In fact, they are completely useless when it comes to maintaining your heart’s good condition, especially if we’re talking about heart attacks, disease, strokes or even early death.
He continued: “Given these positive findings, we are disappointed by the negative attention being given toward the most popular supplements because the research found they do not prevent cardiovascular disease”.
The results can be found published online in the Journal of the American College of Cardiology.
While the supplements in the study had no impact on a person’s long-term health, B vitamins, in particular, were the exception. For the customized multivitamin segment, the researchers included supplements that had most of the vitamins and minerals instead of some selected one.
While the review found that taking multivitamins, vitamin D, calcium, or vitamin C do no harm, “there is no apparent advantage either”, he said. However, there were no significant advantages in terms of prevention of cardiovascular diseases. No harm was noted with the use of any of these supplements either.
According to the study, folic acid and B-vitamins have a relatively small effect on reducing cardiovascular disease and stroke. This number is called “number needed to treat” in order to see a benefit.
‘When your physician prescribes a supplement, then you take it, but most of the time you don’t need to be taking extra doses of vitamins’. This association however was not proven.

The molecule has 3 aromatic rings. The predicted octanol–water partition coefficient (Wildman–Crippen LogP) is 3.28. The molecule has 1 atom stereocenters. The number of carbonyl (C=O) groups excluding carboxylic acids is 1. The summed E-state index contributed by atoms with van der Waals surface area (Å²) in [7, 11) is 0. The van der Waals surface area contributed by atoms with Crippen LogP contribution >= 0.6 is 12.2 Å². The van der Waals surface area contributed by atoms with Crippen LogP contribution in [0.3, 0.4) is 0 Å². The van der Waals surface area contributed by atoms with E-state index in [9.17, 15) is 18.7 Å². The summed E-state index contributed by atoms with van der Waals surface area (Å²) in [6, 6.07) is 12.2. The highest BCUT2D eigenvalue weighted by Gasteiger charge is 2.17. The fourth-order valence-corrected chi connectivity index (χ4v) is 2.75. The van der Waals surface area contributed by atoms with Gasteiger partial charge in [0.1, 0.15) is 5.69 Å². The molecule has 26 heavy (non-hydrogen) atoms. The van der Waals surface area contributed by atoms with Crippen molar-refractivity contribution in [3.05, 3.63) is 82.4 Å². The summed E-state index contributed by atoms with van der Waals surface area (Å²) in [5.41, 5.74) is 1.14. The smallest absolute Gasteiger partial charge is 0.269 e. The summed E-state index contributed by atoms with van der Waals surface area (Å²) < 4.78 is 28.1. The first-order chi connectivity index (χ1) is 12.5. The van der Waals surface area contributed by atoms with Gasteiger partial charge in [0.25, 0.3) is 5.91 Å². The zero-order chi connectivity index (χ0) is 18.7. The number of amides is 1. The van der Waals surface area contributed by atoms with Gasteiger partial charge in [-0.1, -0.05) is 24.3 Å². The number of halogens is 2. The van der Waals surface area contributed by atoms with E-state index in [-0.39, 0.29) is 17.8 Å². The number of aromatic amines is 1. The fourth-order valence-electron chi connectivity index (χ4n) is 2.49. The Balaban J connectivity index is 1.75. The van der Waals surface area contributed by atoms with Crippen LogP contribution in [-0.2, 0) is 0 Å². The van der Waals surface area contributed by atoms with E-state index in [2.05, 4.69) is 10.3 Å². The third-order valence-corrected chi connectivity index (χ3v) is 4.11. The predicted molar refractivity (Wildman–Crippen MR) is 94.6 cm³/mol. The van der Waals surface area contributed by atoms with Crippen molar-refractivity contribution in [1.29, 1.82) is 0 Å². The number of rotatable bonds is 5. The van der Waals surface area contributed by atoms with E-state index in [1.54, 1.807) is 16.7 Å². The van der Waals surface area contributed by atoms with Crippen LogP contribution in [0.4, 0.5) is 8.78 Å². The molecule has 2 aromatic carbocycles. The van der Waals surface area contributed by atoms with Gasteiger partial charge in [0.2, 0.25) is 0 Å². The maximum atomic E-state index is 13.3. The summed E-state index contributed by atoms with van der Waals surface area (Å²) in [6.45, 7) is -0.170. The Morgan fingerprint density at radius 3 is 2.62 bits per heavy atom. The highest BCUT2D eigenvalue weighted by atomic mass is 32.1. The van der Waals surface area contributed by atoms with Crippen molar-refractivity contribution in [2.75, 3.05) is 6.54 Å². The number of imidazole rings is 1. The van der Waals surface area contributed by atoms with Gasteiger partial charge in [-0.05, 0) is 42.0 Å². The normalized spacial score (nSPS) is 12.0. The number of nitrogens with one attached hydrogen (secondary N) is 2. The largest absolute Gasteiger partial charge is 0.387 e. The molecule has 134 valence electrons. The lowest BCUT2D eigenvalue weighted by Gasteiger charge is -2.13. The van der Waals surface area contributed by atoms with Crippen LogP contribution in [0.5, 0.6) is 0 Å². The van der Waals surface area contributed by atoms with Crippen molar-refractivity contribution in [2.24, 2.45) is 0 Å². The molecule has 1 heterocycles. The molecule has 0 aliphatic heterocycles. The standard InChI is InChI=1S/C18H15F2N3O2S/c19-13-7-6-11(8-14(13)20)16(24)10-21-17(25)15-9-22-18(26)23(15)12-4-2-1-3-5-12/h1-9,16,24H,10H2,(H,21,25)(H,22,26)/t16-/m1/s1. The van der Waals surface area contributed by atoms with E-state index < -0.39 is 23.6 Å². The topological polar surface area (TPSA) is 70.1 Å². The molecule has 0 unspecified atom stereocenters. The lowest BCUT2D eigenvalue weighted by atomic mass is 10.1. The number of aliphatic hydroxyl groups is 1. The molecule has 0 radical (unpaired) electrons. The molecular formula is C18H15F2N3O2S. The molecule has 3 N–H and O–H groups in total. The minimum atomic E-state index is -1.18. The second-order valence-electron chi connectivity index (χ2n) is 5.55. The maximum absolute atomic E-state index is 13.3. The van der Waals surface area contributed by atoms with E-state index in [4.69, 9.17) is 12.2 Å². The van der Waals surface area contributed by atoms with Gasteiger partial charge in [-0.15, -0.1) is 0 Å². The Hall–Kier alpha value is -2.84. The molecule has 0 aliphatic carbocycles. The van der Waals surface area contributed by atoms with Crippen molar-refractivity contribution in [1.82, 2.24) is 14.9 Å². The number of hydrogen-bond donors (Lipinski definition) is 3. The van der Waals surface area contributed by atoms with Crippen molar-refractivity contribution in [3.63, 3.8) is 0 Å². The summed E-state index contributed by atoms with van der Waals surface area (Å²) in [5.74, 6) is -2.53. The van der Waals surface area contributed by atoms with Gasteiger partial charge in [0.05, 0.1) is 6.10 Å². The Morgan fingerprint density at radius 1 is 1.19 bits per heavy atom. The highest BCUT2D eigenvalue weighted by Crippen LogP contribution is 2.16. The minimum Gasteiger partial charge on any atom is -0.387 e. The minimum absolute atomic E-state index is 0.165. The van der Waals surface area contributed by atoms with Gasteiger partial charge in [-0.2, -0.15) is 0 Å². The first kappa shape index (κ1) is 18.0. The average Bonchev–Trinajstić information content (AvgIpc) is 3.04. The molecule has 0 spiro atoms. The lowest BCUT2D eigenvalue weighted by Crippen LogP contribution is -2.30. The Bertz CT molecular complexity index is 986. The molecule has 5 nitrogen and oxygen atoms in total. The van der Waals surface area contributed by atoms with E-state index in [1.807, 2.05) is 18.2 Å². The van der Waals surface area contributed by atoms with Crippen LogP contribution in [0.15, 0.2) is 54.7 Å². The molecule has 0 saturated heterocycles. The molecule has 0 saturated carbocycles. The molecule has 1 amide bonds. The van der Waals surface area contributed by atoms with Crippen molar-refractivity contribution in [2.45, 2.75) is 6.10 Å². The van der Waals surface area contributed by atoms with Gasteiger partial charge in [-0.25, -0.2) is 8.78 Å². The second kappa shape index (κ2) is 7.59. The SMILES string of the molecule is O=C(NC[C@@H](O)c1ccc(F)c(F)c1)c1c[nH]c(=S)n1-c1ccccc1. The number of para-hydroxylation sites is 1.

The study was done, however, in a place without folic acid supplementation in the food supply.
The authors were keen to stress in the study that the treatment of micronutrient deficiencies in the last 200 years is one of medicine’s greatest achievements.
However, niacin (vitamin B3) and antioxidants were associated with an increased risk of all-cause mortality. On the flip side, niacin and anti-oxidants seemed to raise the risk of death from any cause.
Limitations of the review include: the researchers did not consider data from cohort studies, which are longer and more representative of the general population than randomized clinical trials. Here they found folic acid supplements showed a reduction in heart disease and stroke.
Instead of opting for supplements, Jenkins, a Canada Research Chair and professor at the Department of Nutritional Sciences at University of Toronto, advises people to consume needed nutrients through “a more plant-based diet of less processed food”.